Hosting a Celebration of Life – Before Death

A new generation has started reaching retirement age and beyond, but the Baby Boomers who came of age in the tumultuous 60s aren’t likely to leave their final plans to their children – and in the face of a terminal illness may even want to attend their own celebration of life.  This was the case recently for a much-loved South Huron, Ontario resident who decided to throw his own funeral party while he could still enjoy seeing old friends and family. 

According to a recent London Free Press article, when Ron Rader, 67, learned his pancreatic cancer had spread and was inoperable, he told his family he was going to throw a party.   More than 350 people attended the “living funeral” held at his home, and he was able to enjoy his own send-off with many long-time friends and extended family.  Local funeral home director Colin Haskett helped make the arrangements – a first for the family-operated business.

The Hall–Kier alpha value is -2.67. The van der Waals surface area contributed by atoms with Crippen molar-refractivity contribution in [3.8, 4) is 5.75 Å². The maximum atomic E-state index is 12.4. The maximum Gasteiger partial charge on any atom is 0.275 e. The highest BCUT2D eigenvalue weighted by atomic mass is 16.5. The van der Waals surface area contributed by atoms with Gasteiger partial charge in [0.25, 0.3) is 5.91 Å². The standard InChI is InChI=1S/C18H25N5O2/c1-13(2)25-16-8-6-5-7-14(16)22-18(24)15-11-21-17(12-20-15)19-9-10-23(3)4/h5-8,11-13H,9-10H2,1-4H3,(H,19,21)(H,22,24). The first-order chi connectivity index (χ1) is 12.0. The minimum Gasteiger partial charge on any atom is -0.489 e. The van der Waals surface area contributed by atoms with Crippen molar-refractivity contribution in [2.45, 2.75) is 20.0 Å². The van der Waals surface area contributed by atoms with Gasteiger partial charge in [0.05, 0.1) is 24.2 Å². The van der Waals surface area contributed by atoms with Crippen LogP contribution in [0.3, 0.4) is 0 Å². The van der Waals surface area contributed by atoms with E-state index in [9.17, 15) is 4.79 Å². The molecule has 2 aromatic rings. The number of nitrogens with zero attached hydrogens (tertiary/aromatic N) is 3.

Rader also wanted to see the beach he loved the following day and was able to visit Lake Huron one last time before his peaceful death eight days later.  As a man known for his unique approach to life, attending his own final goodbye and sharing a last opportunity for laughter, and tears, seemed befitting. 

Non-traditional funerals have become more common in recent years, and many families try to focus on the celebration of a life well lived rather than loss and sadness.   Many older adults make advanced end-of-life plans that reflect their individual values and personalities.  As the entire funeral industry begins to shift and move away from traditional services, Boomers and Gen X’ers planning their parents’ and eventually their own funerals are opting for more personalized farewells, including pre-funerals.  

More people are also considering the environmental impact of funeral practices, as well as finances in their end-of-life planning.  For those who are not religious, arrangements may include spending time with loved ones, sharing memories and music, and of course good food and beverages.  This approach can also lift the burden of funeral planning and costs for remaining loved ones.   

Learn more about planning a living funeral by following this link to a recent Funeral Trends post.